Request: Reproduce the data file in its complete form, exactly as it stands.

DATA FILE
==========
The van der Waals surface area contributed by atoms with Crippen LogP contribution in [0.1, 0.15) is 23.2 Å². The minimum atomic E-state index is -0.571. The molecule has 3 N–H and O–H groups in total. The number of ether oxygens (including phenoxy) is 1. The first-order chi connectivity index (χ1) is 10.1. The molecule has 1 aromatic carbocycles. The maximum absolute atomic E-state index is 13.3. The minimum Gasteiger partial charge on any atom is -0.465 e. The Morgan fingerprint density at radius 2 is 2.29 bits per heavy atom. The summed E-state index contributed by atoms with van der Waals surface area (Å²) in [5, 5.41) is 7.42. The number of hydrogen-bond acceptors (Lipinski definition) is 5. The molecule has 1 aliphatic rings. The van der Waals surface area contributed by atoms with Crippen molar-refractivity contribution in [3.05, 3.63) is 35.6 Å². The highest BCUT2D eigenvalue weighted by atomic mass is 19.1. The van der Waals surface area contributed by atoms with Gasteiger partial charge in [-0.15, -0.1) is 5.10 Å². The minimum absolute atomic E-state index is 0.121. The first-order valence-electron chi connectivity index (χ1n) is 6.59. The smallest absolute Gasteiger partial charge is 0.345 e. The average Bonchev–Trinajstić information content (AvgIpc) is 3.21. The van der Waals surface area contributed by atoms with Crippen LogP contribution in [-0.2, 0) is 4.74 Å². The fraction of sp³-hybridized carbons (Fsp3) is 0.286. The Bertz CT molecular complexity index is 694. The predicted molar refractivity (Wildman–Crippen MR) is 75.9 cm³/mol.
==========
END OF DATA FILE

The van der Waals surface area contributed by atoms with Crippen LogP contribution in [0.1, 0.15) is 23.2 Å². The minimum atomic E-state index is -0.571. The molecule has 3 N–H and O–H groups in total. The number of ether oxygens (including phenoxy) is 1. The first-order chi connectivity index (χ1) is 10.1. The molecule has 1 aromatic carbocycles. The maximum absolute atomic E-state index is 13.3. The minimum Gasteiger partial charge on any atom is -0.465 e. The Morgan fingerprint density at radius 2 is 2.29 bits per heavy atom. The summed E-state index contributed by atoms with van der Waals surface area (Å²) in [5, 5.41) is 7.42. The number of hydrogen-bond acceptors (Lipinski definition) is 5. The molecule has 1 aliphatic rings. The van der Waals surface area contributed by atoms with Crippen molar-refractivity contribution in [3.05, 3.63) is 35.6 Å². The highest BCUT2D eigenvalue weighted by atomic mass is 19.1. The van der Waals surface area contributed by atoms with Gasteiger partial charge in [-0.15, -0.1) is 5.10 Å². The minimum absolute atomic E-state index is 0.121. The first-order valence-electron chi connectivity index (χ1n) is 6.59. The smallest absolute Gasteiger partial charge is 0.345 e. The average Bonchev–Trinajstić information content (AvgIpc) is 3.21. The van der Waals surface area contributed by atoms with Crippen LogP contribution in [-0.2, 0) is 4.74 Å². The fraction of sp³-hybridized carbons (Fsp3) is 0.286. The Bertz CT molecular complexity index is 694. The predicted molar refractivity (Wildman–Crippen MR) is 75.9 cm³/mol.